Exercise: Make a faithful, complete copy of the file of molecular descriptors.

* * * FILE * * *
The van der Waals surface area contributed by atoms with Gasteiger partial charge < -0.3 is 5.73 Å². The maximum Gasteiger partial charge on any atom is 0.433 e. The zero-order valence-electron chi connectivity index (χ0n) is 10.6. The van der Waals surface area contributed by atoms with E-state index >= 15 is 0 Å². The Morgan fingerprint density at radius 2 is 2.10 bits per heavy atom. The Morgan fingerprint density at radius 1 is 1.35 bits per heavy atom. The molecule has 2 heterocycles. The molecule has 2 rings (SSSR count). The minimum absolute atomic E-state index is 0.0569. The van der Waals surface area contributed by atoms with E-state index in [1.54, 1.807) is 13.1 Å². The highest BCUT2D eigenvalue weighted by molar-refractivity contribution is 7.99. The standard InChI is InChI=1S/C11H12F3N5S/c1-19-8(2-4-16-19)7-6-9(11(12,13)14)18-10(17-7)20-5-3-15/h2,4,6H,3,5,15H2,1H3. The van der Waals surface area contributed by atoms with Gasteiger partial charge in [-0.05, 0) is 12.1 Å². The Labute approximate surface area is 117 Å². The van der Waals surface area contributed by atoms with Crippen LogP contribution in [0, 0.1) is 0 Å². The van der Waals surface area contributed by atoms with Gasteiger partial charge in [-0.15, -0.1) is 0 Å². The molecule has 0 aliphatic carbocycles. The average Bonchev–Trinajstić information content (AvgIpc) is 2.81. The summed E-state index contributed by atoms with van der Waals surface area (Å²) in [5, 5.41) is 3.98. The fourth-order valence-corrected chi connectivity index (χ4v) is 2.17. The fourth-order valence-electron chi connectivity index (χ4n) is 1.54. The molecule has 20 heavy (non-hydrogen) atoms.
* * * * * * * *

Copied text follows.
The van der Waals surface area contributed by atoms with Gasteiger partial charge < -0.3 is 5.73 Å². The maximum Gasteiger partial charge on any atom is 0.433 e. The zero-order valence-electron chi connectivity index (χ0n) is 10.6. The van der Waals surface area contributed by atoms with E-state index >= 15 is 0 Å². The Morgan fingerprint density at radius 2 is 2.10 bits per heavy atom. The Morgan fingerprint density at radius 1 is 1.35 bits per heavy atom. The molecule has 2 heterocycles. The molecule has 2 rings (SSSR count). The minimum absolute atomic E-state index is 0.0569. The van der Waals surface area contributed by atoms with E-state index in [1.54, 1.807) is 13.1 Å². The highest BCUT2D eigenvalue weighted by molar-refractivity contribution is 7.99. The standard InChI is InChI=1S/C11H12F3N5S/c1-19-8(2-4-16-19)7-6-9(11(12,13)14)18-10(17-7)20-5-3-15/h2,4,6H,3,5,15H2,1H3. The van der Waals surface area contributed by atoms with Gasteiger partial charge in [-0.05, 0) is 12.1 Å². The Labute approximate surface area is 117 Å². The van der Waals surface area contributed by atoms with Crippen LogP contribution in [0, 0.1) is 0 Å². The van der Waals surface area contributed by atoms with Gasteiger partial charge in [-0.15, -0.1) is 0 Å². The molecule has 0 aliphatic carbocycles. The average Bonchev–Trinajstić information content (AvgIpc) is 2.81. The summed E-state index contributed by atoms with van der Waals surface area (Å²) in [5, 5.41) is 3.98. The fourth-order valence-corrected chi connectivity index (χ4v) is 2.17. The fourth-order valence-electron chi connectivity index (χ4n) is 1.54. The molecule has 20 heavy (non-hydrogen) atoms.